Are you one of those who have a credit card for each store, each with a bill through the roof? In a scenario like this and If your credit is bad, debt consolidation for bad credit emerges as a strategy to save and reorganize household finances.
Among its advantages is that it allows “to reduce financing costs and time, allows us to have a comfortable payment to comply and allows us to reorganize financially to have security and economic tranquility”.
Next, we answer several questions about debt consolidation.
1. What debts can be consolidated?
Among the debts that are recommended to consolidate are the credit card accounts because with these if the consumer only makes the minimum payment each month, it may take more than 10 years to settle them, Harrison said. Unsecured consumer loans (which are not backed by payment to a tangible asset) can also be consolidated.
2. How is consolidation carried out?
“There are three vehicles to do so: through a personal loan from a bank or cooperative, a mortgage-backed loan or refinance the house to consolidate debts,” Harrison said. He indicated that the experts are inclined to recommend more personal loans, since with the other two options if the consumer does not comply with the payments, he is liable to lose his principal residence. In addition, personal loans can be settled between 5 and 7 years, while with credit cards the accounts “have no end while they continue to be used”. It recommended resorting to banks or cooperatives for these personal loans since they offer lower interest rates than the financial ones and distribute the monthly payments more equitably between the principal and the interest. “In the financial sector, in the first two years most of the payments go first to interest and then contribute a portion to the principal, which makes the cost of financing higher,” he explained. Once the loan originates for the value of the debts and the money is used to pay off the credit cards, that loan begins to be paid.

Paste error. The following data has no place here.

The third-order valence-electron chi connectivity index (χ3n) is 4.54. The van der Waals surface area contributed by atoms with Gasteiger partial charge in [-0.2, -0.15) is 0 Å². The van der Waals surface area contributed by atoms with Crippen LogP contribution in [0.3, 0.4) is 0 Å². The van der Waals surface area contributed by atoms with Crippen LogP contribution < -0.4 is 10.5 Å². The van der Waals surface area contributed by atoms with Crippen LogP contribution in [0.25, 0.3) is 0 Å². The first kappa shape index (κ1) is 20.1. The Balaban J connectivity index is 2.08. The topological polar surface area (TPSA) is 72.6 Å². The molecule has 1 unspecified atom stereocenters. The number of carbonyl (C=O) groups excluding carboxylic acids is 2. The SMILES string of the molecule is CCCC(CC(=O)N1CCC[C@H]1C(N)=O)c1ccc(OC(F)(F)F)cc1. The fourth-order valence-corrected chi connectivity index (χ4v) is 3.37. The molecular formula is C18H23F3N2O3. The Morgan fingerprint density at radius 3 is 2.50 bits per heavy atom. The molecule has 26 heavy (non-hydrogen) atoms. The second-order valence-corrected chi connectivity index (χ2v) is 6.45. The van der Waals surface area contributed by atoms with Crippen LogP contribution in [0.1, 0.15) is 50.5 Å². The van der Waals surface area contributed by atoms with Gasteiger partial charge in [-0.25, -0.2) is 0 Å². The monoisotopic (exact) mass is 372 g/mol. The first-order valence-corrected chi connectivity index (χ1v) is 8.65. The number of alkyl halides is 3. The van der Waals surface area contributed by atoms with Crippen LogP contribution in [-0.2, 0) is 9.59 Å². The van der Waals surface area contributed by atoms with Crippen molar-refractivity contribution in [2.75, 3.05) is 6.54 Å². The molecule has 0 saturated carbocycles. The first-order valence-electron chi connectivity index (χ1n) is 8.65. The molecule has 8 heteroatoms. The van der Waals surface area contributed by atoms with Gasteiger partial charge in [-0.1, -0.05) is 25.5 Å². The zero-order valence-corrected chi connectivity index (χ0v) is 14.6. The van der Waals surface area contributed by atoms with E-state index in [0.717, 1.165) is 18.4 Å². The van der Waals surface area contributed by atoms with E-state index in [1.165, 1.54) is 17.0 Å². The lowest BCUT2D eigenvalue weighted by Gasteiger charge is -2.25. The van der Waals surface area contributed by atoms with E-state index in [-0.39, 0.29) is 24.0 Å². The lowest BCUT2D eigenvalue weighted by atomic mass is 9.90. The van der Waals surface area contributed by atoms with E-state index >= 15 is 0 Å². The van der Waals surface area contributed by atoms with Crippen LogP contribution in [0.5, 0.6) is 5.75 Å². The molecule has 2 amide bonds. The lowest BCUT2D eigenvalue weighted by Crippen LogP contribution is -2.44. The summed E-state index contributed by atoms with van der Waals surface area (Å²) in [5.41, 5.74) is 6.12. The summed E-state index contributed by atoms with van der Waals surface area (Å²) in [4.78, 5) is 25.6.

3. What other options are there?
In case the consumer does not have enough good credit to approve a personal loan in a bank or cooperative, they have the option to assume higher risk and apply for a mortgage loan or refinance their home. The disadvantage in this case, apart from the risk of losing the home, is that it would take 20 to 30 years to settle.
4. What to do after a consolidation?
Once the loan is originated and the money is used to pay off the credit cards, Harrison recommends keeping one to cover any unforeseen situation that may arise and canceling the remaining ones to eliminate the temptation to go back into debt. “We can send a letter to where we are paying the credit cards notifying the cancellation of the card because if I keep it in my hand I will use it and fall into the same scenario”. In fact, he stressed that it is estimated that out of every ten that consolidate their debts, six have the debts they had canceled in a period of three years, plus the loan they used for consolidation. “If they do not change their consumption habits, it’s like putting an artificial patch on the situation,” he said. Using little credit cards and pay them off when the bill arrives is an alternative, although the best is to develop the habit of saving.
5. Is the credit affected?
Harrison ruled out that the cancellation of credit cards adversely affects the credit score of the person. “When the card is canceled, the credit report reflects the maximum credit that was granted and points are awarded for the way I paid and for the credit I still have available,” he said. In addition, paying without delay the loan that was made to consolidate can help improve that score.